Published: Jan 2000
| ||Format||Pages||Price|| |
|PDF (276K)||10||$25||  ADD TO CART|
|Complete Source PDF (12M)||10||$275||  ADD TO CART|
An experimental study of the strength and failure behavior of an orthotropic G-10 glass fiber-reinforced epoxy laminate has been conducted. Tubular specimens were loaded in combinations of tension, compression, torsion, internal pressure, and external pressure to produce a variety of stress states. Previous work involved the loading of two simultaneously applied in-plane stresses. This investigation furthers the previous work by simultaneously applying three in-plane stresses. One interesting observation from this work is that combined axial compression and torsion loading results in a much lower failure strength than combined hoop compression and torsion even though the stress state is identical. For the same torsion stress, axial compression is more damaging than hoop compression because torsion loading rotates fibers aligned in the axial direction to accommodate the shear strains. Hoop fibers do not rotate and remain aligned in the compressive loading direction. A simple failure mode dependent maximum stress theory that considers low-energy compressive failure modes such as delamination and fiber buckling provides a reasonable fit to the experimental data.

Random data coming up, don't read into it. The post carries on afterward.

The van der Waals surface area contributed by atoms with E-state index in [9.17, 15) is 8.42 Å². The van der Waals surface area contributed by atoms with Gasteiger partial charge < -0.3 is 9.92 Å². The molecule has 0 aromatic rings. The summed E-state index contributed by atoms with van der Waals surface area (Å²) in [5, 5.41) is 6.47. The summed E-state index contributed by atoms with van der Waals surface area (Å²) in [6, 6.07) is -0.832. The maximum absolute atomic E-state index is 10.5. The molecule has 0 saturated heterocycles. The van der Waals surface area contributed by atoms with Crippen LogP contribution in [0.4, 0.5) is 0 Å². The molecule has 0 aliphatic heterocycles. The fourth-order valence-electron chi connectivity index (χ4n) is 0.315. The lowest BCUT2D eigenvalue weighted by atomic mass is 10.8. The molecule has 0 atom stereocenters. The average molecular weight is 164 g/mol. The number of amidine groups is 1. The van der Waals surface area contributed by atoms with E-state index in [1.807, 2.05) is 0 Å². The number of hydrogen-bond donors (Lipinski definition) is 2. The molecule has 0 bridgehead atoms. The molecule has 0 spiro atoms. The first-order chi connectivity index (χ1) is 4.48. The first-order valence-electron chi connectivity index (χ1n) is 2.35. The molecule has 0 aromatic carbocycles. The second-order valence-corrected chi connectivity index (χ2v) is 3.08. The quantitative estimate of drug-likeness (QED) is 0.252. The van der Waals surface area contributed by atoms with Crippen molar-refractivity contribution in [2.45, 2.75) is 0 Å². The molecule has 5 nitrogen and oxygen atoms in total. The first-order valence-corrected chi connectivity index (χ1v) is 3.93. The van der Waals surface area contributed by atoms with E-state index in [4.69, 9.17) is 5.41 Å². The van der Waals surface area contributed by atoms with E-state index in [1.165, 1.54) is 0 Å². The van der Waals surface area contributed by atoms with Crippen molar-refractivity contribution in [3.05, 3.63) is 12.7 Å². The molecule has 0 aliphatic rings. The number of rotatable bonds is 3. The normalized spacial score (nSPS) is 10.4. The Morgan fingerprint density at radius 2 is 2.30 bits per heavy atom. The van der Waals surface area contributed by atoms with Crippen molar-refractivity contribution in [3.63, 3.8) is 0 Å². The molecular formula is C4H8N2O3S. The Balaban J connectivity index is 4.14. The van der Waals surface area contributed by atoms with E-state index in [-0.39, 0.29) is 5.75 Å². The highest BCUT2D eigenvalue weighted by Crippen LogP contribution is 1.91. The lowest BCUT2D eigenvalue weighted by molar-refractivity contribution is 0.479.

composite strength, multiaxial loading, failure theories
University of Illinois at Urbana-Champaign, Urbana, IL
Ford Motor Company, Dearborn, MI